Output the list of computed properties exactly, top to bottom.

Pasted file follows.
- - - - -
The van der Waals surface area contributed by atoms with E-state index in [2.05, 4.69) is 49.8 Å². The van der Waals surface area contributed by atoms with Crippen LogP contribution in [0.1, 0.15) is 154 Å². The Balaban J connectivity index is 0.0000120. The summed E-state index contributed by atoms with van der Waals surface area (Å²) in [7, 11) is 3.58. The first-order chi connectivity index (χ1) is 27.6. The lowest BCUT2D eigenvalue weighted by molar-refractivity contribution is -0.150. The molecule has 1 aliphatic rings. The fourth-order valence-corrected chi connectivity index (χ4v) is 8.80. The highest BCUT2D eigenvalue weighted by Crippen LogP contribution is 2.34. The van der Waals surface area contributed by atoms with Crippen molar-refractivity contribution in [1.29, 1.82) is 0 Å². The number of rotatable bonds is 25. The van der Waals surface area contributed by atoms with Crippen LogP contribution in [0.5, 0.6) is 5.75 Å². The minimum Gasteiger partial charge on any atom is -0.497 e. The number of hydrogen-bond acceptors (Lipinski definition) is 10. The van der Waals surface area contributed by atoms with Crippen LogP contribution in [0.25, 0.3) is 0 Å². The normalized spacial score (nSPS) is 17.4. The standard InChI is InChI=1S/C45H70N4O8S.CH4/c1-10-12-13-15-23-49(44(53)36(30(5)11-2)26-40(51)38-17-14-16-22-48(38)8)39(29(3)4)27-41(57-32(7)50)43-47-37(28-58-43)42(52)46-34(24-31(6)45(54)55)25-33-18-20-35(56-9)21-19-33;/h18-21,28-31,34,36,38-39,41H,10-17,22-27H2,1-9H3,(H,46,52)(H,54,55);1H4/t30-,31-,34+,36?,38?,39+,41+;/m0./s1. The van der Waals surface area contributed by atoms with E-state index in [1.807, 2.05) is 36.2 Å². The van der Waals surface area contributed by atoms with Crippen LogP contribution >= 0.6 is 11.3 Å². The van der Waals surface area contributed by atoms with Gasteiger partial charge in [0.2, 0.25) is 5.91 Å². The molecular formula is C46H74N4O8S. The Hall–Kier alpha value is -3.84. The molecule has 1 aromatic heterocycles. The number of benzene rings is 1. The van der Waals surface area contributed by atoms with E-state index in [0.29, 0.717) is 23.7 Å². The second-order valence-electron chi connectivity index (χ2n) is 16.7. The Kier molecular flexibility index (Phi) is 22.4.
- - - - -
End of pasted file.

The van der Waals surface area contributed by atoms with E-state index in [2.05, 4.69) is 49.8 Å². The van der Waals surface area contributed by atoms with Crippen LogP contribution in [0.1, 0.15) is 154 Å². The Balaban J connectivity index is 0.0000120. The summed E-state index contributed by atoms with van der Waals surface area (Å²) in [7, 11) is 3.58. The first-order chi connectivity index (χ1) is 27.6. The lowest BCUT2D eigenvalue weighted by molar-refractivity contribution is -0.150. The molecule has 1 aliphatic rings. The fourth-order valence-corrected chi connectivity index (χ4v) is 8.80. The highest BCUT2D eigenvalue weighted by Crippen LogP contribution is 2.34. The van der Waals surface area contributed by atoms with Crippen molar-refractivity contribution in [1.29, 1.82) is 0 Å². The number of rotatable bonds is 25. The van der Waals surface area contributed by atoms with Crippen LogP contribution in [0.5, 0.6) is 5.75 Å². The minimum Gasteiger partial charge on any atom is -0.497 e. The number of hydrogen-bond acceptors (Lipinski definition) is 10. The van der Waals surface area contributed by atoms with Crippen LogP contribution in [0.25, 0.3) is 0 Å². The normalized spacial score (nSPS) is 17.4. The standard InChI is InChI=1S/C45H70N4O8S.CH4/c1-10-12-13-15-23-49(44(53)36(30(5)11-2)26-40(51)38-17-14-16-22-48(38)8)39(29(3)4)27-41(57-32(7)50)43-47-37(28-58-43)42(52)46-34(24-31(6)45(54)55)25-33-18-20-35(56-9)21-19-33;/h18-21,28-31,34,36,38-39,41H,10-17,22-27H2,1-9H3,(H,46,52)(H,54,55);1H4/t30-,31-,34+,36?,38?,39+,41+;/m0./s1. The van der Waals surface area contributed by atoms with E-state index in [1.807, 2.05) is 36.2 Å². The van der Waals surface area contributed by atoms with Crippen LogP contribution >= 0.6 is 11.3 Å². The van der Waals surface area contributed by atoms with Gasteiger partial charge in [0.2, 0.25) is 5.91 Å². The molecular formula is C46H74N4O8S. The Hall–Kier alpha value is -3.84. The molecule has 1 aromatic heterocycles. The number of benzene rings is 1. The van der Waals surface area contributed by atoms with E-state index in [0.29, 0.717) is 23.7 Å². The second-order valence-electron chi connectivity index (χ2n) is 16.7. The Kier molecular flexibility index (Phi) is 22.4.